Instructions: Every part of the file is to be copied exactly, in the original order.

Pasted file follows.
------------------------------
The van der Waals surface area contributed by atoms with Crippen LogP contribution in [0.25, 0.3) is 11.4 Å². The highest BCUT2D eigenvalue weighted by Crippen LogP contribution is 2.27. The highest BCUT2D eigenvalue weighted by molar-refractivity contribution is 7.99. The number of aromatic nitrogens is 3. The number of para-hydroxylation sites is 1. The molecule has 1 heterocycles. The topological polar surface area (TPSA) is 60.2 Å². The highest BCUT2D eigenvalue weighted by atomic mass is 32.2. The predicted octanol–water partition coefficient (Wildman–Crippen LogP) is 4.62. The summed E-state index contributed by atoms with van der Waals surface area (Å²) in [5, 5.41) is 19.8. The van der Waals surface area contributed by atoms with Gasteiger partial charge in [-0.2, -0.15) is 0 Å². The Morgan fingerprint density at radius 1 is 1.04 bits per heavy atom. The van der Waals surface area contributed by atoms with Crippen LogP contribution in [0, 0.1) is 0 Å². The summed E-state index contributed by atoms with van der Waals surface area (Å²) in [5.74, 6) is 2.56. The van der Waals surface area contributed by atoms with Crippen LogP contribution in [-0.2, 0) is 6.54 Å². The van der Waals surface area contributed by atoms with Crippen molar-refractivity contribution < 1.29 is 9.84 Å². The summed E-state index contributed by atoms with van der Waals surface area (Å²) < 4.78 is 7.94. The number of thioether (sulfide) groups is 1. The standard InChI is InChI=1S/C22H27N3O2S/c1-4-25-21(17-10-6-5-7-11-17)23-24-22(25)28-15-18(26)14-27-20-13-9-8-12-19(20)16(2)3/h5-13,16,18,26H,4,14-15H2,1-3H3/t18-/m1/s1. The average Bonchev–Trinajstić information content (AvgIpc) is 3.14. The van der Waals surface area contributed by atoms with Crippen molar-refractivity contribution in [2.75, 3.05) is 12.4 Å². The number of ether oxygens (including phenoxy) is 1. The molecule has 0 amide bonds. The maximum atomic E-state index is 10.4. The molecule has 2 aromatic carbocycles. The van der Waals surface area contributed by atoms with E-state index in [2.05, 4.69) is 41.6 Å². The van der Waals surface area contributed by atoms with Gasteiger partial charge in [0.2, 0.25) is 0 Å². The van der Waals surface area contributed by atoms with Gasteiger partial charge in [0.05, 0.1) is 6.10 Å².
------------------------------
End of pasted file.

The van der Waals surface area contributed by atoms with Crippen LogP contribution in [0.25, 0.3) is 11.4 Å². The highest BCUT2D eigenvalue weighted by Crippen LogP contribution is 2.27. The highest BCUT2D eigenvalue weighted by molar-refractivity contribution is 7.99. The number of aromatic nitrogens is 3. The number of para-hydroxylation sites is 1. The molecule has 1 heterocycles. The topological polar surface area (TPSA) is 60.2 Å². The highest BCUT2D eigenvalue weighted by atomic mass is 32.2. The predicted octanol–water partition coefficient (Wildman–Crippen LogP) is 4.62. The summed E-state index contributed by atoms with van der Waals surface area (Å²) in [5, 5.41) is 19.8. The van der Waals surface area contributed by atoms with Gasteiger partial charge in [-0.2, -0.15) is 0 Å². The Morgan fingerprint density at radius 1 is 1.04 bits per heavy atom. The van der Waals surface area contributed by atoms with Crippen LogP contribution in [0, 0.1) is 0 Å². The summed E-state index contributed by atoms with van der Waals surface area (Å²) in [5.74, 6) is 2.56. The van der Waals surface area contributed by atoms with Crippen LogP contribution in [-0.2, 0) is 6.54 Å². The van der Waals surface area contributed by atoms with Crippen molar-refractivity contribution < 1.29 is 9.84 Å². The summed E-state index contributed by atoms with van der Waals surface area (Å²) < 4.78 is 7.94. The number of thioether (sulfide) groups is 1. The standard InChI is InChI=1S/C22H27N3O2S/c1-4-25-21(17-10-6-5-7-11-17)23-24-22(25)28-15-18(26)14-27-20-13-9-8-12-19(20)16(2)3/h5-13,16,18,26H,4,14-15H2,1-3H3/t18-/m1/s1. The average Bonchev–Trinajstić information content (AvgIpc) is 3.14. The van der Waals surface area contributed by atoms with Crippen molar-refractivity contribution in [2.75, 3.05) is 12.4 Å². The number of ether oxygens (including phenoxy) is 1. The molecule has 0 amide bonds. The maximum atomic E-state index is 10.4. The molecule has 2 aromatic carbocycles. The van der Waals surface area contributed by atoms with E-state index in [2.05, 4.69) is 41.6 Å². The van der Waals surface area contributed by atoms with Gasteiger partial charge in [0.2, 0.25) is 0 Å². The van der Waals surface area contributed by atoms with Gasteiger partial charge in [0.05, 0.1) is 6.10 Å².